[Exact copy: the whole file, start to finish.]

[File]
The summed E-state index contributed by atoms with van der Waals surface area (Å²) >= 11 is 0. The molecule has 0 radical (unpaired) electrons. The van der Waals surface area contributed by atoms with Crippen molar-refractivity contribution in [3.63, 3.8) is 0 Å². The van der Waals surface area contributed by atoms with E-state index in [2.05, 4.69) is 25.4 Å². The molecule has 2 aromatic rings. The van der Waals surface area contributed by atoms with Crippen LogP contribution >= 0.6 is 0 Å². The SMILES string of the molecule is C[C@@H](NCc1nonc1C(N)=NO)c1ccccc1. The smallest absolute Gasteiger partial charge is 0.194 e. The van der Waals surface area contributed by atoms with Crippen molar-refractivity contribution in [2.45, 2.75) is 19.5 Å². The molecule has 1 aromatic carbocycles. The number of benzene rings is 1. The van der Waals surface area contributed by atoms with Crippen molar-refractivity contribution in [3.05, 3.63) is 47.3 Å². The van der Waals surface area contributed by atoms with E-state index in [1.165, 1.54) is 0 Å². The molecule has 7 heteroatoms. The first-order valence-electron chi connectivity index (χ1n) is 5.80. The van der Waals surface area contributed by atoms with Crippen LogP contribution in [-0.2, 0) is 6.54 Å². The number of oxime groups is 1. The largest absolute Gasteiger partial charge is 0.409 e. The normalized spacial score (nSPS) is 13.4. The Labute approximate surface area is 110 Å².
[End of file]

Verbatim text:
The summed E-state index contributed by atoms with van der Waals surface area (Å²) >= 11 is 0. The molecule has 0 radical (unpaired) electrons. The van der Waals surface area contributed by atoms with Crippen molar-refractivity contribution in [3.63, 3.8) is 0 Å². The van der Waals surface area contributed by atoms with E-state index in [2.05, 4.69) is 25.4 Å². The molecule has 2 aromatic rings. The van der Waals surface area contributed by atoms with Crippen LogP contribution >= 0.6 is 0 Å². The SMILES string of the molecule is C[C@@H](NCc1nonc1C(N)=NO)c1ccccc1. The smallest absolute Gasteiger partial charge is 0.194 e. The van der Waals surface area contributed by atoms with Crippen molar-refractivity contribution in [2.45, 2.75) is 19.5 Å². The molecule has 1 aromatic carbocycles. The number of benzene rings is 1. The van der Waals surface area contributed by atoms with Crippen molar-refractivity contribution in [3.05, 3.63) is 47.3 Å². The van der Waals surface area contributed by atoms with E-state index in [1.165, 1.54) is 0 Å². The molecule has 7 heteroatoms. The first-order valence-electron chi connectivity index (χ1n) is 5.80. The van der Waals surface area contributed by atoms with Crippen LogP contribution in [-0.2, 0) is 6.54 Å². The number of oxime groups is 1. The largest absolute Gasteiger partial charge is 0.409 e. The normalized spacial score (nSPS) is 13.4. The Labute approximate surface area is 110 Å².